Carla van der Sluijs, the Tribe Theatre Editor, considers the problems with visiting stage door and why they exist.


Just as the theatre is a gateway to another world, the stage door is its outlet. Occasionally found down gloomy side streets and back alleys, it is a place where audience members scuttle after the show in hope of glimpsing their favourite performers and catching an autograph or a selfie with them.

Though it seems perfectly harmless on paper, there are some issues with this practice, mainly emerging from what audience members expect as part of the ‘stage door experience.’ For one thing, the increasing popularity of going to stage door gives way to the idea that actors have an obligation to stop. Some audience members see taking photographs with the actors afterwards to be as much a part of the theatrical experience as buying an ice cream at the interval. This creates the misconception that it is part of an actor’s job to keep the punters entertained not only in the auditorium but also on the street afterwards, meaning that audience members can sometimes be rude and demanding. Some actors even have to suffer online abuse if they don not have time to stop for photographs. Particularly with the popularity of ‘celebrity castings’ in musical theatre, I have known audience members to be more excited about going to stage door afterwards than actually seeing the show. Celebrity castings already create many problems for regular actors trying to get into the business, and if theatre managers are desperate to get bums on seats then more and more celebrities will clinch theatrical roles to please the autograph hunters. Audience behaviour at stage door can also be somewhat eye-opening. Pushing others out of the way, shoving programmes in actors’ faces, requesting a never-ending stream of photos: the list is endless.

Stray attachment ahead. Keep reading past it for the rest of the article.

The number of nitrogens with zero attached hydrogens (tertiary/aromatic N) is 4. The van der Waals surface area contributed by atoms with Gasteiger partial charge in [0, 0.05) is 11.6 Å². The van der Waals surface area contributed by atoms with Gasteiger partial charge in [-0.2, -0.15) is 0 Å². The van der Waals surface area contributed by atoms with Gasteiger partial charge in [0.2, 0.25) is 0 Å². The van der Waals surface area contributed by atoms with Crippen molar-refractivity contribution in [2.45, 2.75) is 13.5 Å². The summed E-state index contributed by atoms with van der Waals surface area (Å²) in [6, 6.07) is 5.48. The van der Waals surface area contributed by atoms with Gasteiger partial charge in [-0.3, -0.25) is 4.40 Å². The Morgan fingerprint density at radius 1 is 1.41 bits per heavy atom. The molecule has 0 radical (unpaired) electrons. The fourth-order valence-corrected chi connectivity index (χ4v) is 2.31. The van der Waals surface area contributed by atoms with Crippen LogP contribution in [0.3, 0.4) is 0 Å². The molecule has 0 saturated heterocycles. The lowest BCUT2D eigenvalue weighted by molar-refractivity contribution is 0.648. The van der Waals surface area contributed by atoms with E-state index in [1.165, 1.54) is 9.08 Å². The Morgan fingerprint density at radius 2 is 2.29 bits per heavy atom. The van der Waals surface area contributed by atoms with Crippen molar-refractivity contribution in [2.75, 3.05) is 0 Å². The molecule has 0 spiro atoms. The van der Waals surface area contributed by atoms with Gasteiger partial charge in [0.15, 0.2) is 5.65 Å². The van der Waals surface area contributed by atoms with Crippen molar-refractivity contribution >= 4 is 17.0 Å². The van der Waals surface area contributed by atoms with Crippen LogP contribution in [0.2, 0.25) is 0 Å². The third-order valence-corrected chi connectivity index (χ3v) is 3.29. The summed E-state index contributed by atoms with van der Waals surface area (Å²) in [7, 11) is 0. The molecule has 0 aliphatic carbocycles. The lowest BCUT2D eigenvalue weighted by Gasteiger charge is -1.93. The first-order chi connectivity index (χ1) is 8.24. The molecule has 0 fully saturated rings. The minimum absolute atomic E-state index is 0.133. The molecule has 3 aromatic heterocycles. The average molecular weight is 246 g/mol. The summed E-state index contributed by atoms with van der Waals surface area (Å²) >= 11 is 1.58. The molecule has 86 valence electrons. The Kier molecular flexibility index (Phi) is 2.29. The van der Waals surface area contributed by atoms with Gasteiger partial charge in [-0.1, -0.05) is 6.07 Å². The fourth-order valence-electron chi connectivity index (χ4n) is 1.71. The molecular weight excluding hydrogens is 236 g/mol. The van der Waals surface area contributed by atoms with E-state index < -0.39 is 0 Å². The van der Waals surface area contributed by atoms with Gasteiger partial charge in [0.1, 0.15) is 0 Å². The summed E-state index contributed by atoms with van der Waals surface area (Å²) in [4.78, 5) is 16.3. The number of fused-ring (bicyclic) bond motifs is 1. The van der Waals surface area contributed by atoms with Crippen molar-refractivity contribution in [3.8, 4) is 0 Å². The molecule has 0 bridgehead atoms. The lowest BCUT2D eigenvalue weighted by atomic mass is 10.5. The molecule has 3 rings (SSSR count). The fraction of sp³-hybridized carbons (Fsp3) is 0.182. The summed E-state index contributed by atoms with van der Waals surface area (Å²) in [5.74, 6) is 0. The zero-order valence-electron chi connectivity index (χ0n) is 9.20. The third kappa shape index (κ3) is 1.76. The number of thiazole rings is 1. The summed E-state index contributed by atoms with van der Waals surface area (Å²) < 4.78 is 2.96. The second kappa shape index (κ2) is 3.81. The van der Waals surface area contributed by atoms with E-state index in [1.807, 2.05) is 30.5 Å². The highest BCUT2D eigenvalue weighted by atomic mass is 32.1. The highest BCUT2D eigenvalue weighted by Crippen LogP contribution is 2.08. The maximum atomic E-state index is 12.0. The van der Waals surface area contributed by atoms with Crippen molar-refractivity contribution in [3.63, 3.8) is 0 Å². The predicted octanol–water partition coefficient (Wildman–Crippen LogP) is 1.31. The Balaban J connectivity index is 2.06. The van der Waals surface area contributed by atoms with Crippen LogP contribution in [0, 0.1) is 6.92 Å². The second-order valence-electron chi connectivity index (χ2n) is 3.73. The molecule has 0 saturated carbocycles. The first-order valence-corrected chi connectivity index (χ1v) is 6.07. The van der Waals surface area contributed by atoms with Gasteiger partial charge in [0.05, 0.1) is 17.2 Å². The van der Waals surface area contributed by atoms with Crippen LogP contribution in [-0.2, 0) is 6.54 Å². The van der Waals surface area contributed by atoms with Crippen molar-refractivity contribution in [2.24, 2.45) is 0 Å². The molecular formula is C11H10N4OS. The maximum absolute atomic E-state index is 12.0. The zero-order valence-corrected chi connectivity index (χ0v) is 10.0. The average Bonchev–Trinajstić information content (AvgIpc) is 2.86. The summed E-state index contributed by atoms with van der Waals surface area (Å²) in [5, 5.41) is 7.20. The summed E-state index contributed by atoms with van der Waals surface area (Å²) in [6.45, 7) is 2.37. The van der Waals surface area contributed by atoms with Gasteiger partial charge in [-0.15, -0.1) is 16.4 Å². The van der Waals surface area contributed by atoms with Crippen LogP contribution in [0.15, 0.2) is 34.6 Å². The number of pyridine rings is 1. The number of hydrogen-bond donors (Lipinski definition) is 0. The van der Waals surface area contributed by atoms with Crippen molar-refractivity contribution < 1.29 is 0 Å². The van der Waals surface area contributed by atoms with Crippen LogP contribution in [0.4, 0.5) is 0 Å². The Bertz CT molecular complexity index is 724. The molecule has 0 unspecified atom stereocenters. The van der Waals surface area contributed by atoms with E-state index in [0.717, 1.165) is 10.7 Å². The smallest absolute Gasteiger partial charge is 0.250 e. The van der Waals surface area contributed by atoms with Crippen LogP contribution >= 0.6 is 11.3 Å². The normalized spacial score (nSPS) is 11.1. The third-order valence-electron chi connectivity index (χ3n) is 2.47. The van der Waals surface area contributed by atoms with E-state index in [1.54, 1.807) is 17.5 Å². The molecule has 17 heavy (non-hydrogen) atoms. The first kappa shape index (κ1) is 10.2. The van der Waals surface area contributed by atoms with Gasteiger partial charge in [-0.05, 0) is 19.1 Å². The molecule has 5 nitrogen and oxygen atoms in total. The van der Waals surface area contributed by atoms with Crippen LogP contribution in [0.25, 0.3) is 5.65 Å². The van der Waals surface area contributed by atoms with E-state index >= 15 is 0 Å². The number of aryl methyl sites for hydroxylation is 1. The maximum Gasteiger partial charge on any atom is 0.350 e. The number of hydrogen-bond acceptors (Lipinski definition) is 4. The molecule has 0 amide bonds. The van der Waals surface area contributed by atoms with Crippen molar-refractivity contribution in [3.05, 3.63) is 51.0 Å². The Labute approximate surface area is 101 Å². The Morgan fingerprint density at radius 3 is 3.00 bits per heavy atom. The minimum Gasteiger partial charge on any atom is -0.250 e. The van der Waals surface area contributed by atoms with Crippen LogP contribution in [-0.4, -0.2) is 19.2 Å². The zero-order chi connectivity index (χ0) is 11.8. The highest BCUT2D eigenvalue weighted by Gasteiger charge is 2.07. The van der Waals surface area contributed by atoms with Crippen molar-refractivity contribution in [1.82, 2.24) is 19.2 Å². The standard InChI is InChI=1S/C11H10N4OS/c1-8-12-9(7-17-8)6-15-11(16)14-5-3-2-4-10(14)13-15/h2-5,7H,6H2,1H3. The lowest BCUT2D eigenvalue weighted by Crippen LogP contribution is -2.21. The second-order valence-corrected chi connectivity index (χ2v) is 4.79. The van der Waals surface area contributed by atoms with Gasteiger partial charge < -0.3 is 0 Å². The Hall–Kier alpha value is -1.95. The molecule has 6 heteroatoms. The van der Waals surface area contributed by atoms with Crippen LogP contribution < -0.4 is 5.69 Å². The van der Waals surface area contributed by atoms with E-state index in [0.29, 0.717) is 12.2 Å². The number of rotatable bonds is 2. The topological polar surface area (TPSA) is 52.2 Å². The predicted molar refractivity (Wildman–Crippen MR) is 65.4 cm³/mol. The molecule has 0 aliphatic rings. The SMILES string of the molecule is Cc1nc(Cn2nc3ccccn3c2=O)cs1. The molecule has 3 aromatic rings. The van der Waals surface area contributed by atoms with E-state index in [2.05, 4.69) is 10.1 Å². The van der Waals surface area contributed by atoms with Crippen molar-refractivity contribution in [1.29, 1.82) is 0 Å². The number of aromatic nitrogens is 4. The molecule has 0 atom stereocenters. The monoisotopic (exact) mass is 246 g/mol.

The bottom line of problems at stage door is the mistaken idea that actors stopping for photos and autographs is ‘all part of the service.’ It is really not. Performers who leave stage door are emphatic that good experiences far outnumber the bad ones and the practice should not by any means be banned. However, as it becomes increasing popular, it needs monitoring. The message has got through to You Tube recently with performers such as Carrie Hope Fletcher (currently in Chitty Chitty Bang Bang) sharing their honest opinions on how tough stage door can be ( Theatres could do more to ascertain that this is not a guaranteed ‘meet and greet’ venue. It could be communicated through a programme note, or possibly through a message on the ticket itself given that, in online outrages, audience members will often refer to the expense of West End tickets as the reason performers should accommodate them.

At its best, stage door is a fun and friendly environment. Signed programmes become treasured memories of a wonderful day out, plus it is nice to tell an actor to their face how much you enjoyed their work. If kept positive, the experience can be enjoyed by performers and audience members alike, with everyone leaving in time to catch the last train home!


Carla van der Sluijs